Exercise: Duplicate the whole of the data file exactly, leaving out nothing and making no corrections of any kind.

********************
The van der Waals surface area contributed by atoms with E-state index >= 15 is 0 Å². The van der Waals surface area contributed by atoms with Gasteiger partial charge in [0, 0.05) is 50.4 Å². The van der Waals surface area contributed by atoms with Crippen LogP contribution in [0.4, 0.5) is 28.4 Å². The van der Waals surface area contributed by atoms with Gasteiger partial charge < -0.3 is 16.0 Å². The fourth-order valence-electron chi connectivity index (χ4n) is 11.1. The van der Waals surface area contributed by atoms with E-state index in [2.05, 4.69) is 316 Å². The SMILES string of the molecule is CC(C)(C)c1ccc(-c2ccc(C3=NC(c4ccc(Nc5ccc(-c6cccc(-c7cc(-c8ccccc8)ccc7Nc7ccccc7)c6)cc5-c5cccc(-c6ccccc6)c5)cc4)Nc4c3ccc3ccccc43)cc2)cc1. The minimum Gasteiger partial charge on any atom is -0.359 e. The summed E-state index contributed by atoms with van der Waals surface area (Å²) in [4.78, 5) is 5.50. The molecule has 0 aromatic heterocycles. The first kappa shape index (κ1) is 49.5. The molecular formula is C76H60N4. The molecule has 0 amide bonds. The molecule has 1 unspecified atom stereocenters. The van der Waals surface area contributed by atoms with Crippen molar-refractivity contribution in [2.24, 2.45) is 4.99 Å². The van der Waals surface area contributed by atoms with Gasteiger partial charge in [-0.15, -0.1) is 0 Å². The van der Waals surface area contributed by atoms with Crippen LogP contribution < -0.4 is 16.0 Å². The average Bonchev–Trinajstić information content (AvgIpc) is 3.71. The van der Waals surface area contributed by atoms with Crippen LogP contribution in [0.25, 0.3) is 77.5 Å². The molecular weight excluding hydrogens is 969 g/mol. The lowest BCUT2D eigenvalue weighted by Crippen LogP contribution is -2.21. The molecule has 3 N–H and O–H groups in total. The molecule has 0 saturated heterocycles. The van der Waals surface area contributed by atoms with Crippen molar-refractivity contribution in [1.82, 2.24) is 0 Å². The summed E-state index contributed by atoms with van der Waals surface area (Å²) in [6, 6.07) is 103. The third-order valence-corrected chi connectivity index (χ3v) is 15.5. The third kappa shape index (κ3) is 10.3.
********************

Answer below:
The van der Waals surface area contributed by atoms with E-state index >= 15 is 0 Å². The van der Waals surface area contributed by atoms with Gasteiger partial charge in [0, 0.05) is 50.4 Å². The van der Waals surface area contributed by atoms with Crippen LogP contribution in [0.4, 0.5) is 28.4 Å². The van der Waals surface area contributed by atoms with Gasteiger partial charge < -0.3 is 16.0 Å². The fourth-order valence-electron chi connectivity index (χ4n) is 11.1. The van der Waals surface area contributed by atoms with E-state index in [2.05, 4.69) is 316 Å². The SMILES string of the molecule is CC(C)(C)c1ccc(-c2ccc(C3=NC(c4ccc(Nc5ccc(-c6cccc(-c7cc(-c8ccccc8)ccc7Nc7ccccc7)c6)cc5-c5cccc(-c6ccccc6)c5)cc4)Nc4c3ccc3ccccc43)cc2)cc1. The minimum Gasteiger partial charge on any atom is -0.359 e. The summed E-state index contributed by atoms with van der Waals surface area (Å²) in [4.78, 5) is 5.50. The molecule has 0 aromatic heterocycles. The first kappa shape index (κ1) is 49.5. The molecular formula is C76H60N4. The molecule has 0 amide bonds. The molecule has 1 unspecified atom stereocenters. The van der Waals surface area contributed by atoms with Crippen molar-refractivity contribution in [2.24, 2.45) is 4.99 Å². The van der Waals surface area contributed by atoms with Gasteiger partial charge in [-0.15, -0.1) is 0 Å². The van der Waals surface area contributed by atoms with Crippen LogP contribution < -0.4 is 16.0 Å². The average Bonchev–Trinajstić information content (AvgIpc) is 3.71. The van der Waals surface area contributed by atoms with Crippen LogP contribution in [0.25, 0.3) is 77.5 Å². The molecular weight excluding hydrogens is 969 g/mol. The lowest BCUT2D eigenvalue weighted by Crippen LogP contribution is -2.21. The molecule has 3 N–H and O–H groups in total. The molecule has 0 saturated heterocycles. The van der Waals surface area contributed by atoms with Crippen molar-refractivity contribution in [1.82, 2.24) is 0 Å². The summed E-state index contributed by atoms with van der Waals surface area (Å²) in [6, 6.07) is 103. The third-order valence-corrected chi connectivity index (χ3v) is 15.5. The third kappa shape index (κ3) is 10.3.